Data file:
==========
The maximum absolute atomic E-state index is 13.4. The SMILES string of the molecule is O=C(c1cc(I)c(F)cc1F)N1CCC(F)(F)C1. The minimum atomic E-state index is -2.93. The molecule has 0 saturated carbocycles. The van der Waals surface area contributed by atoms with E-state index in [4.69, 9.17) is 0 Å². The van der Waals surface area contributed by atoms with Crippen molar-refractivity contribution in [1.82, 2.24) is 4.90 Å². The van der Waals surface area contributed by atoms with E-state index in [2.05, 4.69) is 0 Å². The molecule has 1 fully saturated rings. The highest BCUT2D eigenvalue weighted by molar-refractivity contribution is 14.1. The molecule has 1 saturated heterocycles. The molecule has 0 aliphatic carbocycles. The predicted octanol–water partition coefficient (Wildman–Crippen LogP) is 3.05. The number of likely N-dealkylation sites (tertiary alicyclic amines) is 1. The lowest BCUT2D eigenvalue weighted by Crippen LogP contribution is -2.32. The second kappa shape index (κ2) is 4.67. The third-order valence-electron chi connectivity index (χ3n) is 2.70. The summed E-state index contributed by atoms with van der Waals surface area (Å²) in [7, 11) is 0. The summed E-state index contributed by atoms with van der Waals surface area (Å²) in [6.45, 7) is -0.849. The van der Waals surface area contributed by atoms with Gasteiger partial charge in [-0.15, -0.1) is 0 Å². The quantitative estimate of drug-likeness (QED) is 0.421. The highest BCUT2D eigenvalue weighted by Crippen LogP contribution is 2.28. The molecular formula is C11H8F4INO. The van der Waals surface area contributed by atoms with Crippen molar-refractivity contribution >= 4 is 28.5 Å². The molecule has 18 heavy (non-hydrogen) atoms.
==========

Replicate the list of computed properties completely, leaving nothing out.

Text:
The maximum absolute atomic E-state index is 13.4. The SMILES string of the molecule is O=C(c1cc(I)c(F)cc1F)N1CCC(F)(F)C1. The minimum atomic E-state index is -2.93. The molecule has 0 saturated carbocycles. The van der Waals surface area contributed by atoms with E-state index in [4.69, 9.17) is 0 Å². The van der Waals surface area contributed by atoms with Crippen molar-refractivity contribution in [1.82, 2.24) is 4.90 Å². The van der Waals surface area contributed by atoms with E-state index in [2.05, 4.69) is 0 Å². The molecule has 1 fully saturated rings. The highest BCUT2D eigenvalue weighted by molar-refractivity contribution is 14.1. The molecule has 1 saturated heterocycles. The molecule has 0 aliphatic carbocycles. The predicted octanol–water partition coefficient (Wildman–Crippen LogP) is 3.05. The number of likely N-dealkylation sites (tertiary alicyclic amines) is 1. The lowest BCUT2D eigenvalue weighted by Crippen LogP contribution is -2.32. The second kappa shape index (κ2) is 4.67. The third-order valence-electron chi connectivity index (χ3n) is 2.70. The summed E-state index contributed by atoms with van der Waals surface area (Å²) in [7, 11) is 0. The summed E-state index contributed by atoms with van der Waals surface area (Å²) in [6.45, 7) is -0.849. The van der Waals surface area contributed by atoms with Gasteiger partial charge in [-0.15, -0.1) is 0 Å². The quantitative estimate of drug-likeness (QED) is 0.421. The highest BCUT2D eigenvalue weighted by Crippen LogP contribution is 2.28. The molecular formula is C11H8F4INO. The van der Waals surface area contributed by atoms with Crippen molar-refractivity contribution >= 4 is 28.5 Å². The molecule has 18 heavy (non-hydrogen) atoms.